When Team GB posted their best ever total at last year’s European Championships there was a sense of wonderment at how they could ever improve from there, at least on the continental stage where the country seemingly now ruled the roost. Yet after this weekend’s European indoors things look even more promising.
Yes, they didn’t top the medals table this time, but they still won the most and definitely had the largest amount of breakthroughs once again!!
For such a young squad in Zurich to do well was one thing, but for another seemingly altogether different bunch of athletes to then follow it up in the same way is incredible.
KJT starts her 5000 point day, photo by PhotoRun.net
Admittedly the likes of Katerina Johnson-Thompson would have performed in Europe last year had she not been struck down by injury. Likewise had Dina Asher-Smith’s hamstring not blown up in the 200 metre final, we may not have been celebrating her first senior individual medal today either, but for others like Lucy Hatton and Lee Emanuel who weren’t shining so brightly during the summer, it certainly showed what a difference a bit of peer motivation can make.
Lucy Hatton went from 8.38 to 7.90 in 60m hurdles in 2015! photo by PhotoRun.net
Of the 8 individual medals collected on this occasion, only Chris O’Hare also made the podium outdoors in 2014, with an impressive run this weekend meaning that he is now a European bronze medallist indoors and out, to add to his world championship final in 2013.
While it would be wrong to say that the sole cause for the remaining seven’s achievements this weekend were due to wanting to match and emulate their compatriots, it seems likely that that what happened in Zurich has started a yo yo effect. As other athletes who believe they are just as good, are motivated to try just a little bit harder in their sessions.
And even if Asher-Smith’s silver here in Prague was less of a surprise than some others, it seems inevitable that she would have been buoyed on by seeing the success of her British rivals in Zurich and Glasgow. So with the likes of Jodie Williams, Asha Phillip and Ashleigh Nelson steering away from the indoors this year, the world junior champion was given her chance to be the spearhead of her team’s challenge on the senior stage for the first time. Given the competitiveness surrounding the women’s sprints, she knew she had to take the chance: “It’s all good people saying you can get a medal if you go out there and do your best but you still have to come out here and do it, so I’m really happy.”
Luckily for her, the race was executed almost to perfection as she produced another brilliant start to explode out of the blocks and mount a serious challenge to Dafne Schippers’ dominance, and with 10 metres to go it looked as though she would be successful. As the giant Dutch super woman came past her in the final moments having finally got into her full stride, Asha-Smith could have let it phase her and yet she stayed strong and drove to the line ensuring that second would still be hers. Even if it was’t completely obvious at first: “I was just looking at the screen begging I’d won a medal spot because the 60 is over so quickly…I literally had no idea what was going on but I got a silver so I’m over the moon!” she said.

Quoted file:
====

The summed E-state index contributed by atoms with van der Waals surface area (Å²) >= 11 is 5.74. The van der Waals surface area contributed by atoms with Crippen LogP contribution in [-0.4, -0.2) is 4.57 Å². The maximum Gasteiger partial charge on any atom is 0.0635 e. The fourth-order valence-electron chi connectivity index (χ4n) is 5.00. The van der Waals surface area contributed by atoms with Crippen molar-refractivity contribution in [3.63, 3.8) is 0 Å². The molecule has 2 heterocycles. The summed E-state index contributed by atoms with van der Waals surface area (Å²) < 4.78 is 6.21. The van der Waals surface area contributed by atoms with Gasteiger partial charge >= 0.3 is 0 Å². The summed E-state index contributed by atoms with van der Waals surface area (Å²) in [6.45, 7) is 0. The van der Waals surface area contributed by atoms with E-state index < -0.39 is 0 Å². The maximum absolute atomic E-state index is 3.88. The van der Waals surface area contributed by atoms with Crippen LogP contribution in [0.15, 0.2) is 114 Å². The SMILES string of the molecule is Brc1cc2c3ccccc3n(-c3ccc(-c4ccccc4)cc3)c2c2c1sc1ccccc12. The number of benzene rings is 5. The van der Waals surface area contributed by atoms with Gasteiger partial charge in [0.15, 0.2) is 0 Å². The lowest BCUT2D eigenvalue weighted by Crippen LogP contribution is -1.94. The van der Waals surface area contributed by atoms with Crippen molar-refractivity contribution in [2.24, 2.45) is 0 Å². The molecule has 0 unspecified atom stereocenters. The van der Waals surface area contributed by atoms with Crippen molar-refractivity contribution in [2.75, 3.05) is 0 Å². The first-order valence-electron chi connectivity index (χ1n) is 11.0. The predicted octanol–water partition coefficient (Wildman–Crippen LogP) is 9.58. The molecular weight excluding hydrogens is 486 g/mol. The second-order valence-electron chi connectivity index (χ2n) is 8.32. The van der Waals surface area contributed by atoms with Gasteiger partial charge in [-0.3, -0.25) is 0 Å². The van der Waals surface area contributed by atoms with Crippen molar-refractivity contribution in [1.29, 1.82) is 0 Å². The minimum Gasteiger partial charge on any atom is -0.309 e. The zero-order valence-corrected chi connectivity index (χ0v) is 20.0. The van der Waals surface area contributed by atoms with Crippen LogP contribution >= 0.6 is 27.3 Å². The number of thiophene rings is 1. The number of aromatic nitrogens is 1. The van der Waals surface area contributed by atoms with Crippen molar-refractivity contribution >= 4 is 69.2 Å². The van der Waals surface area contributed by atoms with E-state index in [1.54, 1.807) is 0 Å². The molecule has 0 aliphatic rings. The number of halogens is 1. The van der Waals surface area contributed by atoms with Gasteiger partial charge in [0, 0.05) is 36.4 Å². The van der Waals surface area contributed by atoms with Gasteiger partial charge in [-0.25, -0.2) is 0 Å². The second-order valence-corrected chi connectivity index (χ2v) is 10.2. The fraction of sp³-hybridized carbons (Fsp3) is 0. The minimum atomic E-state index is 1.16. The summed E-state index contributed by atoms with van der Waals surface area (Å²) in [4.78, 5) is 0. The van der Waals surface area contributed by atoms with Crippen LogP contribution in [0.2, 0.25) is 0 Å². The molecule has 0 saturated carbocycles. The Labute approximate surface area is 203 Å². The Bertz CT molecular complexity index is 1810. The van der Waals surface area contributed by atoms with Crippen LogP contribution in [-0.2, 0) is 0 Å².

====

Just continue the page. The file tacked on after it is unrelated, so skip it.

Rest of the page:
To make matters even better for the 19 year-old she had just become the fastest teenager in the history of the 60 metres and in turn equalled the British record held by Jenette Kwakye, an accolade that she will seemingly hold by herself in a matter of time.
Dina Asher-Smith at 2014 World Juniors, photo by PhotoRun.net
What makes Asher-Smith so enjoyable to watch is the smoothness of her running and the determination she shows on her face throughout each race. Add to this the infectiously positive humility and enthusiasm that is shown in every post-race interview and it’s hard not to want her succeed, even if comes at the cost of another Brit, as it may well do in the future.
Of course being the sensible athlete she is, the sprinter will know that her indoor gains will count for nothing when it comes to the outdoor season unless she continues to do the hard work, especially with the test insurmountably bigger if she gets to the World Championships in Beijing on August 22nd.
A competition that now also becomes the focal point of UK Athletics’ future, with the main focus for the team and head coach Barry Fudge centred on turning this continental giant into a global threat.
With it will come more pressure on each athlete to improve, something that is easier said than done. Yet, with such competitiveness for places in the sprints and the distance events, particularly on the women’s side of things, it seems inevitable that they will drag each other forward together onto the next level, with no-one wanting to miss out on the following chapter of this team’s potentially groundbreaking story.
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